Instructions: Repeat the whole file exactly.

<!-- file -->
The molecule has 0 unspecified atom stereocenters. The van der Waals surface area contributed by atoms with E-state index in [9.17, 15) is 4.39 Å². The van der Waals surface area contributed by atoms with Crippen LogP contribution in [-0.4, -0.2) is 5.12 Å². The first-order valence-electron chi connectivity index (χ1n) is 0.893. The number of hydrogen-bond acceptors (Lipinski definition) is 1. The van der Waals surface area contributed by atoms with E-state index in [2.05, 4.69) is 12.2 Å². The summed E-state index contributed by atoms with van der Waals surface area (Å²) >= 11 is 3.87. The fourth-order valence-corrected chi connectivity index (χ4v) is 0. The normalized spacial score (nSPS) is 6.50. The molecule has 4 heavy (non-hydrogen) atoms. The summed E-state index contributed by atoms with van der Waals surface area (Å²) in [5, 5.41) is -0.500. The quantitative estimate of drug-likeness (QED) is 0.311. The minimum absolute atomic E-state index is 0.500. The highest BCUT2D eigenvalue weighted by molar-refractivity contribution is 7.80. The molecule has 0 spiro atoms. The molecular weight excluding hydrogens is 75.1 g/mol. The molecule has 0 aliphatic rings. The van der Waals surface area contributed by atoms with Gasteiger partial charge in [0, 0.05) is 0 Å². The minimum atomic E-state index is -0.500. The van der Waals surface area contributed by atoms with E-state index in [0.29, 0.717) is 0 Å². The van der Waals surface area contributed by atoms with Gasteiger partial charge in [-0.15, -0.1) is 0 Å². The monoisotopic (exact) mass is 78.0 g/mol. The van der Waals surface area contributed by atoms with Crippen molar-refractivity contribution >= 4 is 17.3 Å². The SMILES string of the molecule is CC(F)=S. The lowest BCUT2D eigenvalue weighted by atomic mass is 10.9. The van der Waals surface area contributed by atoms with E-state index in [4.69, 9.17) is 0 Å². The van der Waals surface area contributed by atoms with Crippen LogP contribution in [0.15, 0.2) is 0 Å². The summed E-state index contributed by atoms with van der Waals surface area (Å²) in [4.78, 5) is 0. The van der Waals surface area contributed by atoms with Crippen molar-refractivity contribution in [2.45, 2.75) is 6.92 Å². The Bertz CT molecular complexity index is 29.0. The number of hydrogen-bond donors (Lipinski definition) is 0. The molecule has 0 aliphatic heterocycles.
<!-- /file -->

The molecule has 0 unspecified atom stereocenters. The van der Waals surface area contributed by atoms with E-state index in [9.17, 15) is 4.39 Å². The van der Waals surface area contributed by atoms with Crippen LogP contribution in [-0.4, -0.2) is 5.12 Å². The first-order valence-electron chi connectivity index (χ1n) is 0.893. The number of hydrogen-bond acceptors (Lipinski definition) is 1. The van der Waals surface area contributed by atoms with E-state index in [2.05, 4.69) is 12.2 Å². The summed E-state index contributed by atoms with van der Waals surface area (Å²) >= 11 is 3.87. The fourth-order valence-corrected chi connectivity index (χ4v) is 0. The normalized spacial score (nSPS) is 6.50. The molecule has 4 heavy (non-hydrogen) atoms. The summed E-state index contributed by atoms with van der Waals surface area (Å²) in [5, 5.41) is -0.500. The quantitative estimate of drug-likeness (QED) is 0.311. The minimum absolute atomic E-state index is 0.500. The highest BCUT2D eigenvalue weighted by molar-refractivity contribution is 7.80. The molecule has 0 spiro atoms. The molecular weight excluding hydrogens is 75.1 g/mol. The molecule has 0 aliphatic rings. The van der Waals surface area contributed by atoms with Gasteiger partial charge in [0, 0.05) is 0 Å². The minimum atomic E-state index is -0.500. The van der Waals surface area contributed by atoms with E-state index in [0.29, 0.717) is 0 Å². The van der Waals surface area contributed by atoms with Gasteiger partial charge in [-0.15, -0.1) is 0 Å². The monoisotopic (exact) mass is 78.0 g/mol. The van der Waals surface area contributed by atoms with Crippen molar-refractivity contribution >= 4 is 17.3 Å². The SMILES string of the molecule is CC(F)=S. The lowest BCUT2D eigenvalue weighted by atomic mass is 10.9. The van der Waals surface area contributed by atoms with E-state index in [4.69, 9.17) is 0 Å². The van der Waals surface area contributed by atoms with Crippen LogP contribution in [0.15, 0.2) is 0 Å². The summed E-state index contributed by atoms with van der Waals surface area (Å²) in [4.78, 5) is 0. The van der Waals surface area contributed by atoms with Crippen molar-refractivity contribution in [2.45, 2.75) is 6.92 Å². The Bertz CT molecular complexity index is 29.0. The number of hydrogen-bond donors (Lipinski definition) is 0. The molecule has 0 aliphatic heterocycles.